Summary

£91
 ££££
3
Good
4
Very Good
4
Very Good
* Based on a three course dinner, half a bottle of wine, coffee, cover charge, service and VAT.

“One of the last bastions of the English style of the old days” – this “time-warp” family-run hotel between Victoria and Buckingham Palace provides “the quintessential country house experience in London”, with “smartly dressed staff with many years of service” and a “hugely traditional, well-spaced interior”. It’s shot to prominence in recent years – both since the Middletons stayed here prior to the Royal Wedding and since Michelin (slightly bafflingly) awarded the “classic” British cuisine a star, although in truth the top culinary attractions are its superb breakfasts and afternoon tea (“just how it should be – comfy sofas and chairs, endless streams of sandwiches and scones, followed by dainty cakes”). But “oh dear, is it starting to rest on its regal laurels?” It took more flak this year for being “very expensive”.

For 30 years we've been curating reviews of the UK's most notable restaurant. In a typical year, diners submit over 50,000 reviews to create the most authoritative restaurant guide in the UK. Each year, the guide is re-written from scratch based on this survey (although for the 2021 edition, reviews are little changed from 2020 as no survey could run for that year).

Have you eaten at The Dining Room, The Goring Hotel ?

Restaurant details

Yes
Highchair, Menu
18, 14, 50, 6
No jeans
75

Prices

Availability 2 courses 3 courses coffee included service included
Lunch   £52.00
Dinner   £64.00
SundayLunch   £58.00
Drinks  
Wine per bottle £39.00
Filter Coffee £6.50
Extras  
Service 10.00%

Harden's says...

The Goring Hotel SW1

Where would you take England's greatest living ex-Prime Minister for lunch the day after her 80th birthday party? Admittedly, this is not a question one faces all that often, but the answer presented itself when - half way through our meal - Lady Thatcher made her entrance into this grand and very English dining room near Victoria Station. This is a fine choice indeed, for those suspicious of continental ways.


The Goring is the last grand family-owned hotel in central London, but unlike the Basil Street (which recently closed) it doesn't mind the occasional investment to keep its appeal up-to-date. Hence the elegant recent refurbishment, by David Linley, of this bright corner dining room. Nothing too startling, you understand: with the Connaught and the Savoy Grill abandoning their time-honoured régimes, the Goring is now one of a tiny handful of the capital's surviving traditionally grand hotel dining rooms.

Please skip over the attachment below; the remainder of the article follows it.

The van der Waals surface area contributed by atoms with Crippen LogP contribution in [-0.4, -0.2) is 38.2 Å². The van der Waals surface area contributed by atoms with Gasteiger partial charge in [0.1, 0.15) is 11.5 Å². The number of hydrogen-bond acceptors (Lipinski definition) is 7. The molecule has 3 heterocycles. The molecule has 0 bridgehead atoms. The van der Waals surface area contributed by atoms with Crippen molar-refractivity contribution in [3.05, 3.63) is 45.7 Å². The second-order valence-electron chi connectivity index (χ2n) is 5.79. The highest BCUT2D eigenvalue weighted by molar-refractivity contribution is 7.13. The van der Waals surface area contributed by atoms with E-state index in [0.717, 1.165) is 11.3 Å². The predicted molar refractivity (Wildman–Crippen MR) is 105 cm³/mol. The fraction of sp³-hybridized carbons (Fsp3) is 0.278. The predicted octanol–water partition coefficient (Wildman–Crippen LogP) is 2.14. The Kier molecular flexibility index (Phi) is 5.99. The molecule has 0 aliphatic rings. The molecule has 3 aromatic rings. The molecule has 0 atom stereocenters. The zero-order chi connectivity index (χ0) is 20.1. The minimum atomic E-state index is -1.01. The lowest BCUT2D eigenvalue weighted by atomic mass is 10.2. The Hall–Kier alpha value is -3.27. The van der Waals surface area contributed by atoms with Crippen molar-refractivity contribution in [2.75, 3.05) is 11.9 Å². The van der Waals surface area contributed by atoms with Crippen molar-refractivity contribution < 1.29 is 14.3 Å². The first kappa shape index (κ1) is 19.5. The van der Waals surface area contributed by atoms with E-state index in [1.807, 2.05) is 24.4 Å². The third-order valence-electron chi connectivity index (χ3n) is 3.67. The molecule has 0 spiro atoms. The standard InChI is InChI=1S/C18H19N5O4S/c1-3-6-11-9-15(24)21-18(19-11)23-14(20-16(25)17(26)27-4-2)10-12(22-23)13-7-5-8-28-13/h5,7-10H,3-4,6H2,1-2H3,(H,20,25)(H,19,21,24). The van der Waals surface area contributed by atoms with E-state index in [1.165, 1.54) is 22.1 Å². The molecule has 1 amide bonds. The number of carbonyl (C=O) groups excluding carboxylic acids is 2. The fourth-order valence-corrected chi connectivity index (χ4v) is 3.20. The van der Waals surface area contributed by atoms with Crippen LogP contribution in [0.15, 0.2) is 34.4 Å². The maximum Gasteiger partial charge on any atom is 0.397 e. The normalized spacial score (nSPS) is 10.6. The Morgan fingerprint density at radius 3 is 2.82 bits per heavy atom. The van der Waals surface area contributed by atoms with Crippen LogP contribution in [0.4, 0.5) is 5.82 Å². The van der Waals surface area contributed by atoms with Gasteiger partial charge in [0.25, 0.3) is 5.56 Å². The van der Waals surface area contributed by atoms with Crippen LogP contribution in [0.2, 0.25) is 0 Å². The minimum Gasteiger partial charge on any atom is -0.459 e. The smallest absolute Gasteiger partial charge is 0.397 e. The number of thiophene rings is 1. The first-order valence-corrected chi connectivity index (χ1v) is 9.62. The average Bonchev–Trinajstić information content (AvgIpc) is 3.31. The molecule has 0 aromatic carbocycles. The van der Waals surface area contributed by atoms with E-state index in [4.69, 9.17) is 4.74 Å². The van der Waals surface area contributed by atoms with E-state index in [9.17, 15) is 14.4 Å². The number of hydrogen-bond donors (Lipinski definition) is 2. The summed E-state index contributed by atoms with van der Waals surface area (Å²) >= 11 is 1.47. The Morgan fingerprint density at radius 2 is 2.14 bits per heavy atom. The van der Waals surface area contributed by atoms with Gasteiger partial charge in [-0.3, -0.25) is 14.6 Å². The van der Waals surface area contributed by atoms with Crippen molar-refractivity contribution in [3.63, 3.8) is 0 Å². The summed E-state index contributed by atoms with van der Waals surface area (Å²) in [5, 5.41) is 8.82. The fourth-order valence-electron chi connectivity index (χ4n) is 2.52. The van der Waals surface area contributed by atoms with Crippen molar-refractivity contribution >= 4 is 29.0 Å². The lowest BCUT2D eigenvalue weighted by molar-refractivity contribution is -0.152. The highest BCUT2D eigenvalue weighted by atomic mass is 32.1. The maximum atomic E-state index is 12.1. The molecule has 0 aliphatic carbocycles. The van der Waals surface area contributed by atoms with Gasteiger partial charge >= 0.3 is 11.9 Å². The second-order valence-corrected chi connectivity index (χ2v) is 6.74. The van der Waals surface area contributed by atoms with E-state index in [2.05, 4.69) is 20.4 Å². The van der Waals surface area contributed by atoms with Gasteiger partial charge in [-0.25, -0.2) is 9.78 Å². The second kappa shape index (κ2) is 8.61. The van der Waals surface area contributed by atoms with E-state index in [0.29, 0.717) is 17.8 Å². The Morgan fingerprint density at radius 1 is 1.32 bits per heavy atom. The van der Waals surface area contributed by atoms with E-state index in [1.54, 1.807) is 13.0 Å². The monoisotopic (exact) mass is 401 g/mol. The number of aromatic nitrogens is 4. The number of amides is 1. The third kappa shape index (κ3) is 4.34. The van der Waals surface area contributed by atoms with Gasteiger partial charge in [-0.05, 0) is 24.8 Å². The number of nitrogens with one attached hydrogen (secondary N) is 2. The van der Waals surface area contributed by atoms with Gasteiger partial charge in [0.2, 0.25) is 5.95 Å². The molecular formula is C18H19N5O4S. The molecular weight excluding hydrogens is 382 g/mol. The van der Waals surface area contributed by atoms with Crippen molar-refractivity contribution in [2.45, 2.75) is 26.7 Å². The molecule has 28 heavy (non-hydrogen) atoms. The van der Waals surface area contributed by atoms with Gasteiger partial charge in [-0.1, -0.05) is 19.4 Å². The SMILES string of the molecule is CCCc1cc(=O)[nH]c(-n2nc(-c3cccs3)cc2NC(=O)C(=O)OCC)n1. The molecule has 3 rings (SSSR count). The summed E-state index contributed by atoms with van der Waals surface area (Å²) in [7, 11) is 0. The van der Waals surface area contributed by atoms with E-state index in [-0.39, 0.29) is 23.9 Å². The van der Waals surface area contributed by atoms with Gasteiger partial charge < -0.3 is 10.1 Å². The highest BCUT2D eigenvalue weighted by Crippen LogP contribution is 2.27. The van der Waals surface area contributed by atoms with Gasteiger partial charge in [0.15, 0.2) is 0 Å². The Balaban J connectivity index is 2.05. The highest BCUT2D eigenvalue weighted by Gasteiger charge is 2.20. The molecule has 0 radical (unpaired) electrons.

The food, as ever, is as native as you'll find. The word 'carpaccio' has admittedly crept on to on the menu, but mercifully it turns out that it's: 'of Balmoral Venison with Beetroot'. Phew. After that, there's little that would give John Bull any cause for concern: a good choice of meat, game and fish, all simply served, and followed by puddings of the crumble 'n' custard variety, and a selection of English cheeses (from Paxton & Whitfield). There are no fireworks (heaven forbid!), but everything is of a good, consistent quality.


The service here has long been among the best in town, and so it remains. It has the unforced - almost clubland - charm which goes with the sense of belonging which George Goring (and now son Jeremy) have always seemed so good at creating. A true sense of unforced hospitality is a particular rarity in grand establishments - no doubt why the place was full to bursting.


See the Review
15 Beeston Pl, London, SW1W 0JW
Opening hours
Monday7 am‑2:30 pm, 6 pm‑10 pm
Tuesday7 am‑2:30 pm, 6 pm‑10 pm
Wednesday7 am‑2:30 pm, 6 pm‑10 pm
Thursday7 am‑2:30 pm, 6 pm‑10 pm
Friday7 am‑2:30 pm, 6 pm‑10 pm
Saturday7 am‑10:30 am, 6:30 pm‑10 pm
Sunday7:30 am‑2:30 pm, 7 pm‑10 pm